America needs a 20-minute shutdown


Here’s the problem with the government shutdown: It didn’t go far enough.

Sure, it’s hurting a lot of people. Cancer patients, science researchers, federal employees, astronauts, congressional staffers (though Sen. Roy Blunt, R-Mo., and Rep. William Lacy Clay, D-St. Louis, regard most of theirs as “essential”). The longer it goes on, the more it will hurt.

But too many people got a pass. Congress members themselves. Border Patrol agents. FBI agents. Soldiers, sailors, Marines. Social Security recipients. Meat inspectors. Patients in veterans hospitals. Certain National Security Agency and CIA spies. Air traffic controllers. The people running the Affordable Care Act sign-up.

These people were deemed “essential,” or else they’re spending money that’s already been appropriated. Many of them perform duties vital to national security or public health. Many more Americans would suffer, and some of them would die, without the government’s assistance. Commerce would dry up.

Which is precisely the point. For all of the anti-government fervor on the right wing, for all of the Grover Norquist wannabes who want government to be of drownable size, the federal government is the product of 237 years worth of collective wisdom and small-R republican democracy.

As a nation, we have decided that government will perform certain duties. We can argue about which of them are vital, but those discussions should take place calmly and rationally, not at the point of a gun held by greedy people.

Too many of us have no idea how much we depend on the government. We are reminded of that unfortunately spelled sign at a tea party rally saying, “Goverment keep yore hands of my Medicare.”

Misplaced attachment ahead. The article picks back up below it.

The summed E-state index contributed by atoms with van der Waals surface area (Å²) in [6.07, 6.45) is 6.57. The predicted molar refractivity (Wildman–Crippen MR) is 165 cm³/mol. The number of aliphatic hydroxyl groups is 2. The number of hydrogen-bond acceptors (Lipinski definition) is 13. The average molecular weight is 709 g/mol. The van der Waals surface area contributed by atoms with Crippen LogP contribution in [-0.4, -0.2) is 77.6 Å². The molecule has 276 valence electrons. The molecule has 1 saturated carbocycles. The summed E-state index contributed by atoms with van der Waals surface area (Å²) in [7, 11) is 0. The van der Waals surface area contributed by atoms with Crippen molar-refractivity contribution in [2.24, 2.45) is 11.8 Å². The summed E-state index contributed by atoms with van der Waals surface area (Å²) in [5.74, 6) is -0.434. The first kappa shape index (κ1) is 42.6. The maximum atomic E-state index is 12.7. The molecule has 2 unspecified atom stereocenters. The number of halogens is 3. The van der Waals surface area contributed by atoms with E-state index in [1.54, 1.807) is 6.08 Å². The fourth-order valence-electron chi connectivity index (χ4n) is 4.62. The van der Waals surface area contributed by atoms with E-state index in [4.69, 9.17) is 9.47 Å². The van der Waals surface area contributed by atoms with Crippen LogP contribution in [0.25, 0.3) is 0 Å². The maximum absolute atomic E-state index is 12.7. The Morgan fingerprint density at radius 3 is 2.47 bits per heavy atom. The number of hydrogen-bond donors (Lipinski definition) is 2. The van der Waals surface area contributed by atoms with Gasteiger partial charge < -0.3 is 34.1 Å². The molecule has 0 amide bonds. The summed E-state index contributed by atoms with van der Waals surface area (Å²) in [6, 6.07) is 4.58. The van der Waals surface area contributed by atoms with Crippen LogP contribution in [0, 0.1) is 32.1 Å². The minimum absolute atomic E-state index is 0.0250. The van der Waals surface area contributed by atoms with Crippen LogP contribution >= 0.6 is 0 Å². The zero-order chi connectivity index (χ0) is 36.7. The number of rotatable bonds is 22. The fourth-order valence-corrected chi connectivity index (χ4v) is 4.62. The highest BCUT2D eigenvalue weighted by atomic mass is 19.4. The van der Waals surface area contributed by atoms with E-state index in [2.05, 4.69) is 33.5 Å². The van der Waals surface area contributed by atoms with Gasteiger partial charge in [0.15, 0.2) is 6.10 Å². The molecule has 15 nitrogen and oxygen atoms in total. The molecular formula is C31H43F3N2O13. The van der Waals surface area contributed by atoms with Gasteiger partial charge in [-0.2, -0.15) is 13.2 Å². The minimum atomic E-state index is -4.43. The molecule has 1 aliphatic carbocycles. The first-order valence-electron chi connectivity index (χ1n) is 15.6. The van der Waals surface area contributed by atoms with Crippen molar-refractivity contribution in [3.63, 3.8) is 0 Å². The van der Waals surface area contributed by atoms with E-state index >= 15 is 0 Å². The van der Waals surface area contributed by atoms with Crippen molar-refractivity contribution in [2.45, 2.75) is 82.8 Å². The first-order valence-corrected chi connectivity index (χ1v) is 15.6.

If we shut the whole thing down, the nation would come to a grinding halt — for about 20 minutes.

The quasi-shutdown that began at 12:01 a.m. Tuesday is likely to last another week or two, or until enough Republicans in the House of Representatives join with Democrats to sign a discharge petition and put a new budget resolution on the floor.

The sanity caucus within the GOP knows where the blame is falling; they can read the polls. In a speech on the Senate floor Tuesday, Mr. Blunt tried valiantly to share it, saying, “Everybody is to blame here. The Congress is not doing the work that the Congress is supposed to do. And the president is not leading.”

How, exactly, is President Barack Obama not leading? He has agreed to let Congress fund government at the Draconian levels it insisted on by passing deep sequester cuts. But because he won’t give in on the Affordable Care Act, his signature domestic achievement, he’s not leading? Only if you define leadership as, say, trading guns for hostages can this be true.

Narrowly the blame here lies with the approximately three dozen Republicans from solidly safe districts who have confused right-wing messaging with leadership. They are joined by several dozen more GOP members, including Ann Wagner of Ballwin, who are more worried about primary challenges from the right than fulfilling their constitutional duties. They are putting personal political interests ahead of the public interest.

This is less a government shutdown than a Republican Party implosion. This is not a happy thought for the party of Lincoln, of Theodore Roosevelt, of Dwight Eisenhower and yes, even the sainted Ronald Reagan. The lunatics are running the GOP asylum.

The only saving grace for the Republicans is that Democrats are unlikely to be able to capitalize on it, unless they somehow can mobilize their base in off-year and down-ticket elections. Throughout the south and the might-as-well-be-south, like Missouri, Republicans can win statehouses, which means they can control redistricting, which means they can control the U.S. House, which means this kind of crazed governance will continue.

Which is why we ought to shut the whole thing down, if only for 20 minutes. So people will know what’s at stake.

— From the St. Louis Post-Dispatch

 

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